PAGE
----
1950-1967: Shoemaker's Sweet Seventeen
Streaks play a dual role of being inevitable and fascinating in the world of sports. For the athlete building a streak, it is the product of hard work, passion, and a drive to succeed.
To the friends, family, and fans of that athlete, a sense of pride, admiration, and living vicariously exists. We watch the journey unfold, gaining inspiration to pursue our own dreams. The longer the streak continues, the more sublime it becomes. Building like a crescendo, the saga one day attains the realm of legend long after it has finally been halted. All streaks reach the latter fate, but some live on for years, maybe even decades. Those few, while very real, eventually become touched by almost mythical status, probably because they look unbreakable.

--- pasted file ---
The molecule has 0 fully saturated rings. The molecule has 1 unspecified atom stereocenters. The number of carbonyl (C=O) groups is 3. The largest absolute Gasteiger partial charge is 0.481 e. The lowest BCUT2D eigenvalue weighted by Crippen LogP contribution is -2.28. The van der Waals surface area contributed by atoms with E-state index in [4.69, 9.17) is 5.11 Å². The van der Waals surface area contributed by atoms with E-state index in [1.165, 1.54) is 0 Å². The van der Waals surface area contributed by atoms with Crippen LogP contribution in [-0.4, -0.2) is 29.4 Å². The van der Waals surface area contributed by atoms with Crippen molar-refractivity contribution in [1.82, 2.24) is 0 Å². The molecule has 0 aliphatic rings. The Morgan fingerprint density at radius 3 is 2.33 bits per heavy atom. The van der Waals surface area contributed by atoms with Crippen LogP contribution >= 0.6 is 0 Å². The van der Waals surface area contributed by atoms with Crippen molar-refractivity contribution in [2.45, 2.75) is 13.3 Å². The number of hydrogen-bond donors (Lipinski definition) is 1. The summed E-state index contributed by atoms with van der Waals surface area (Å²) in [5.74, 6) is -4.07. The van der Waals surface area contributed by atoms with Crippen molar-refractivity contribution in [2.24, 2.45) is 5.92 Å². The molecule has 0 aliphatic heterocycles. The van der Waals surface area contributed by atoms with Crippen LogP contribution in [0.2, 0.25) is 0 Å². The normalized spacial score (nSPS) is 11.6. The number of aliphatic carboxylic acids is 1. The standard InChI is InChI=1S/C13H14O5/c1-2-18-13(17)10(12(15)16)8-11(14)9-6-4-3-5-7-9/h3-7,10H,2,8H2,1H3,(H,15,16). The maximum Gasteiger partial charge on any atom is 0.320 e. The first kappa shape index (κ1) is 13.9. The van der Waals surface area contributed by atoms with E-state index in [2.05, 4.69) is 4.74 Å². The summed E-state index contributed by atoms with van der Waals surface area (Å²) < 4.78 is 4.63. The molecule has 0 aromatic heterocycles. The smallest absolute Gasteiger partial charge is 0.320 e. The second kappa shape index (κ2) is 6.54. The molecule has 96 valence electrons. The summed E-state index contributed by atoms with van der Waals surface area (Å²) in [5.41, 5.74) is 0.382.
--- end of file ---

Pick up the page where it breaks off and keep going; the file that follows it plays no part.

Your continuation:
Baseball fans might point to Joe Dimaggio's 56 game hitting streak as something along that category. Those who study basketball could cite the 33 consecutive games won by the 1971-72 Los Angeles Lakers as one of the premier records that may never be eclipsed. A strong possibility exists that no hockey club other than the Montreal Canadiens will make ten straight trips to the Stanley Cup Finals (taking six of them).
Thoroughbred racing possesses laudable streaks, too. Citation once held the record of sixteen successive wins, which was later matched by Cigar and then eclipsed outright by Zenyatta when she made it to nineteen. Kelso took home Horse of the Year honors five times between 1960 and 1964, with Forego following suit from 1972 to 1974 while being named Top Older Male from 1974 to 1977.
But racing's greatest streak came from a jockey, considered by many to be the best who ever lived. And the streak he crafted, for all intents and purposes, is truly unbreakable.